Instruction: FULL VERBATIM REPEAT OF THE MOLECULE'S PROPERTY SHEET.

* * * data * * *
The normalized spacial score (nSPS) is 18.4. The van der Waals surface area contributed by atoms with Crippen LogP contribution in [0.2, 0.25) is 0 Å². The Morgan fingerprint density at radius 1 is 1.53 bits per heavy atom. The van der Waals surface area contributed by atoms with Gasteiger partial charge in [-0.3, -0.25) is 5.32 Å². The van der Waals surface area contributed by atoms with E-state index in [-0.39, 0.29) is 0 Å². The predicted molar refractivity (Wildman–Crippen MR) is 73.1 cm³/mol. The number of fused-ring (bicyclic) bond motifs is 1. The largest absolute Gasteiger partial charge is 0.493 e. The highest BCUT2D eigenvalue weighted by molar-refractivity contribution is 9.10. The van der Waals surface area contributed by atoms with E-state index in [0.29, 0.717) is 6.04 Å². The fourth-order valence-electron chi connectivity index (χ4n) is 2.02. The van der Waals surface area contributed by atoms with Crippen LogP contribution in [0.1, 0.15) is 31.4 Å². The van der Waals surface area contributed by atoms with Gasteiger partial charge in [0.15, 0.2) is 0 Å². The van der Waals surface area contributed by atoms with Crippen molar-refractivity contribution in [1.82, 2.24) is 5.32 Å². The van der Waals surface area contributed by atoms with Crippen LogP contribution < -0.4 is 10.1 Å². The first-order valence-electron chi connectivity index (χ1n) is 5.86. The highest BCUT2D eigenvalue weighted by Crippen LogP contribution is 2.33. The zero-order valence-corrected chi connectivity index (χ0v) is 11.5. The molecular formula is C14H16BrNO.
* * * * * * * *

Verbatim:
The normalized spacial score (nSPS) is 18.4. The van der Waals surface area contributed by atoms with Crippen LogP contribution in [0.2, 0.25) is 0 Å². The Morgan fingerprint density at radius 1 is 1.53 bits per heavy atom. The van der Waals surface area contributed by atoms with Gasteiger partial charge in [-0.3, -0.25) is 5.32 Å². The van der Waals surface area contributed by atoms with E-state index in [-0.39, 0.29) is 0 Å². The predicted molar refractivity (Wildman–Crippen MR) is 73.1 cm³/mol. The number of fused-ring (bicyclic) bond motifs is 1. The largest absolute Gasteiger partial charge is 0.493 e. The highest BCUT2D eigenvalue weighted by molar-refractivity contribution is 9.10. The van der Waals surface area contributed by atoms with E-state index in [0.29, 0.717) is 6.04 Å². The fourth-order valence-electron chi connectivity index (χ4n) is 2.02. The van der Waals surface area contributed by atoms with Crippen LogP contribution in [0.1, 0.15) is 31.4 Å². The van der Waals surface area contributed by atoms with Gasteiger partial charge in [0.15, 0.2) is 0 Å². The van der Waals surface area contributed by atoms with Crippen molar-refractivity contribution in [1.82, 2.24) is 5.32 Å². The van der Waals surface area contributed by atoms with Crippen LogP contribution < -0.4 is 10.1 Å². The first-order valence-electron chi connectivity index (χ1n) is 5.86. The highest BCUT2D eigenvalue weighted by Crippen LogP contribution is 2.33. The zero-order valence-corrected chi connectivity index (χ0v) is 11.5. The molecular formula is C14H16BrNO.